One of the most visible and popular presentations is their early summer marathon concert in New York City. This is the first year various stars have aligned enough for me to attend, and it was a worthwhile experience. What follows is a brief rundown of the day.

Friday, June 20, 2014

Preview - RIP Messrs. Goffin, Hyla and Silver

I'm plotting out some tributes in this week's webcast for the three great yet diverse musicians who died in the last week or so, the quintessential hard-bop pianist Horace Silver, the brilliant popsong lyricist Gerry Goffin, and the under-appreciated, multifaceted composer Lee Hyla.

Doing some research while trying to decide whether to feature Hyla's bass clarinet or violin concerto, I came across this article which certainly shows some similarities between his and the blog's ideals - the melange of influences, the idea that the audience has an active role in the musical experience, and others. A mutual music biz acquaintance actually tried once to get us to meet and talk, thinking we'd get along well, but it didn't really come off.

Anyway, the bass clarinet concerto is a better fit, the violin concerto is too long, but the first ten minutes or so make a distinct section (including an amazing solo cadenza) which could be cleaved off to fit in. Which ever doesn't get played tomorrow will probably show up later.

Tuesday, June 17, 2014

Peter Serkin endorses the webcast...

... Well not really, but I think this quote from the great eclectic pianist about his own programming is simpatico with a program that will combine Elvis Costello and Marshall Crenshaw with Stravinsky and Berio because they're all using accordions.
I prefer programs which are neither overly ingratiating nor didactic. I think that programs show integrity when there is no attempt to win anyone over at all. We can welcome programs that are somewhat challenging. It is out of respect for the intelligence of an audience that one plays programs that may not be particularly easy to listen to, but that present something genuine, with integrity. Anyhow, how can one possibly determine what is “easy” or “difficult” to listen to for someone else—is Beethoven really easier to listen to than Wolpe or Wuorinen? In any case, we do not need to shirk from that which may be more outrageous and provocative; people do want to hear interesting music.
You can find the whole interview here.

Friday, June 13, 2014

Preview / Warning


June is National Accordion Awareness Month, something I can hardly let go uncelebrated. Therefore a large part of this week's webcast will be devoted to increasing your awareness.

Choice of repertoire was capricious and arbitrary, as usual. No attempt at comprehensiveness was made. I kept coming across the same Frankie Yankovic CD at one of my regular thrift shop stops, but I was able to resist, and not buy it just to put it on the webcast (your welcome). There will be no polkas or Lady of Spain. There will be Berio, Ligeti, and Stravinsky among others. There's an Astor Piazzola that might not make the final cut. Nor is there any Weird Al. Nor that Who song.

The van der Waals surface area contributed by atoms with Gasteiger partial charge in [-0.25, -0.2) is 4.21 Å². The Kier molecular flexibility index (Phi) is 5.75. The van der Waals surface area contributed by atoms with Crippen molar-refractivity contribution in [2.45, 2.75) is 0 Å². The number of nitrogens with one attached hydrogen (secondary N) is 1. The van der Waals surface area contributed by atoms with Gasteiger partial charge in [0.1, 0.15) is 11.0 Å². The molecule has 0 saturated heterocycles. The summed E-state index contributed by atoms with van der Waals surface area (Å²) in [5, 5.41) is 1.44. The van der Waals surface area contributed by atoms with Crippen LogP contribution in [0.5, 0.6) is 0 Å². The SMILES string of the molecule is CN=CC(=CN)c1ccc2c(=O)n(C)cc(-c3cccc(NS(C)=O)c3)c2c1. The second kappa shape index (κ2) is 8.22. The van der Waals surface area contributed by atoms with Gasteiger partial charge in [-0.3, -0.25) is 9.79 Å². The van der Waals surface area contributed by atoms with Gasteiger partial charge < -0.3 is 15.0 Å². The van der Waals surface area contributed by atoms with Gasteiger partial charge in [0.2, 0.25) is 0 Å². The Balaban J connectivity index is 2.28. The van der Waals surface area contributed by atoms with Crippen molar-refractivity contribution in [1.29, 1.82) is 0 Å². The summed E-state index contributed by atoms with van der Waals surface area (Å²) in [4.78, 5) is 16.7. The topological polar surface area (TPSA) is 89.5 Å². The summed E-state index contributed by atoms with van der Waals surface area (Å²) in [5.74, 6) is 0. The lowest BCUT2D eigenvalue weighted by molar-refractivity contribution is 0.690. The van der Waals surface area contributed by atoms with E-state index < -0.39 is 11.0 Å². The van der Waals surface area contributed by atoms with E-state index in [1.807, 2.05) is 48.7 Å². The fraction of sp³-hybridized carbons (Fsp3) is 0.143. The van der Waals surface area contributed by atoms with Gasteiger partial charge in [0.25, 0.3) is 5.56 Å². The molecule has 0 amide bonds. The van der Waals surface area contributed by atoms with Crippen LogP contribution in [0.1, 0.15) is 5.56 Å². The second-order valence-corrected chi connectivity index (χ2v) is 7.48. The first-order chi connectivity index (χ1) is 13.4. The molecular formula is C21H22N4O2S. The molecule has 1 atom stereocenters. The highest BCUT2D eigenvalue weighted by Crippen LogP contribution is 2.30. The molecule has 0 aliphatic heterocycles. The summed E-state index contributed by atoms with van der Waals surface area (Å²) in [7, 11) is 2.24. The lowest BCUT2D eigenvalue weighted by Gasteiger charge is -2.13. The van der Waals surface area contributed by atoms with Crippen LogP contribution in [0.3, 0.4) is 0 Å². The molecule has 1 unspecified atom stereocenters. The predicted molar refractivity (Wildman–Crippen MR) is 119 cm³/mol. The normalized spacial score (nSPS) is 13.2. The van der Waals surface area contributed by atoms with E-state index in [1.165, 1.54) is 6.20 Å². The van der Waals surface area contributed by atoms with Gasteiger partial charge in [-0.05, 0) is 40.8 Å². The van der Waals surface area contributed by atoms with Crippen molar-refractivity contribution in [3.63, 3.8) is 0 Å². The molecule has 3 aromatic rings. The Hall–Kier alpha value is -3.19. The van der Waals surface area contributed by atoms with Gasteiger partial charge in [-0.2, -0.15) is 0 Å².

My criteria were
  • 1.) Does this have an accordion on it? 
  • 2.) Do I like it?
If the webcast doesn't satiate you, the Somerville Arts Council is sponsoring Squeezebox Slam 2014, featuring accordionists strolling around the city before gathering in Seven Hills Park (behind the Davis Square T-Station) for a performance.

Tune in and enjoy!

Tuesday, June 10, 2014

Makanda Project with Oliver Lake at the BPL, Dudley Square, May 30, 2014



The Makanda Project is dedicated to performing works by the late saxophonist and composer Makanda Ken McIntyre. The pianist and band leader John Kordalewski was given access to many unperformed tunes and scores, and has assembled a band featuring several of Boston's best musicians (among them John Lockwood, Charlie Kohlhase, Kurtis Rivers, Yoron Israel and Jerry Sabatini), plus the occasional special guest, to bring them to life. Their home base is the drab but cozy auditorium at the Boston Public Library's Dudley Square Branch (beautifully lit up at night), in the desire to present the music in the community where McIntyre grew up.

Domenico Scarlatti and John Cage, together at last!

Here's something right up my alley, that you all may also enjoy -- the pianist David Greilsammer alternating pieces by Domenico Scarlatti and John Cage recorded live at (Le) Poisson Rouge. Courtesy of Q2, the fantastic new-music internet radio station in New York.

 

Saturday, May 24, 2014

Link to the missing link

Even though I'll play it next week, you can go here to hear The Minutemen's The Price of Paradise, inadvertently left off the Memorial Day playlist.

Program notes for the Unpopular Music webcast for May 24, 2014

Sun Ra always insisted he was an angel from Saturn, so on this Saturn's day we will devote some time to honor his 100th birthday. Herman Blount was born on May 22, 1914, and started going by Le Sony'r Ra somewhere around 1950. Sun Ra is one of those musicians who seems to be able to call up any point of the jazz tradition at any given moment, and has a band full of musicians who can do the same. (As with Duke Ellington's orchestra, several men spent the bulk of their adult lives playing in the Arkestra, even, unlike Duke's band, living communally when not on the road.) Like I say on the show, the over simplification is that he harks back to the Fletcher Henderson, Count Basie type of (black) swing bands from the thirties, with a broader (not “better” like I said) sense of harmony and counterpoint, and also a greater influence of African and eastern rhythmic concepts. Kingdom of Not and the whole of the Supersonic Jazz album demonstrates this. The other strain is the free-jazz type, influenced by African and Eastern mythology (particularly Egyptian). The Magic City album, from which the Shadow World is taken, is mostly made up of conducted improvisations.